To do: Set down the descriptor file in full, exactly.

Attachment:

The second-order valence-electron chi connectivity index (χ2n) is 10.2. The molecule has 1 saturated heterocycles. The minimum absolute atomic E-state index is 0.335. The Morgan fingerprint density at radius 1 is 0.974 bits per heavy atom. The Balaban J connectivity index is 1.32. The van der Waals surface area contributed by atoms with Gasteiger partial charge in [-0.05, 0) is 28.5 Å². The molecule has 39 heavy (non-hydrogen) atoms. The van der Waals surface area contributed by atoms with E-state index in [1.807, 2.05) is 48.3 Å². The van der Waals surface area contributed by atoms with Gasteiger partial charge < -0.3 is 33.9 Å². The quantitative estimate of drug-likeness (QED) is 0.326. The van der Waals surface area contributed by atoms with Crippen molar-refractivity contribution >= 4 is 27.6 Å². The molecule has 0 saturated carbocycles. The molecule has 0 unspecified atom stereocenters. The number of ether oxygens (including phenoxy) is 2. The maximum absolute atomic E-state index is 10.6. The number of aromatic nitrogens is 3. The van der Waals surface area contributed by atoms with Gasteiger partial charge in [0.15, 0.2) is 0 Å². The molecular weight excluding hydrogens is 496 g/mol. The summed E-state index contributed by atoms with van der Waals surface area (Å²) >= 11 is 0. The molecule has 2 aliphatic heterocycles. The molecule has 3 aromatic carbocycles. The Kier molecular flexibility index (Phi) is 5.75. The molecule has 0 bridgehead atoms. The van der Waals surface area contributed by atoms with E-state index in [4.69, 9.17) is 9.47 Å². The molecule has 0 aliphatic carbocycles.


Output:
The second-order valence-electron chi connectivity index (χ2n) is 10.2. The molecule has 1 saturated heterocycles. The minimum absolute atomic E-state index is 0.335. The Morgan fingerprint density at radius 1 is 0.974 bits per heavy atom. The Balaban J connectivity index is 1.32. The van der Waals surface area contributed by atoms with Gasteiger partial charge in [-0.05, 0) is 28.5 Å². The molecule has 39 heavy (non-hydrogen) atoms. The van der Waals surface area contributed by atoms with E-state index in [1.807, 2.05) is 48.3 Å². The van der Waals surface area contributed by atoms with Gasteiger partial charge < -0.3 is 33.9 Å². The quantitative estimate of drug-likeness (QED) is 0.326. The van der Waals surface area contributed by atoms with Crippen molar-refractivity contribution >= 4 is 27.6 Å². The molecule has 0 saturated carbocycles. The molecule has 0 unspecified atom stereocenters. The number of ether oxygens (including phenoxy) is 2. The maximum absolute atomic E-state index is 10.6. The number of aromatic nitrogens is 3. The van der Waals surface area contributed by atoms with Gasteiger partial charge in [0.15, 0.2) is 0 Å². The molecular weight excluding hydrogens is 496 g/mol. The summed E-state index contributed by atoms with van der Waals surface area (Å²) >= 11 is 0. The molecule has 2 aliphatic heterocycles. The molecule has 3 aromatic carbocycles. The Kier molecular flexibility index (Phi) is 5.75. The molecule has 0 bridgehead atoms. The van der Waals surface area contributed by atoms with E-state index in [4.69, 9.17) is 9.47 Å². The molecule has 0 aliphatic carbocycles.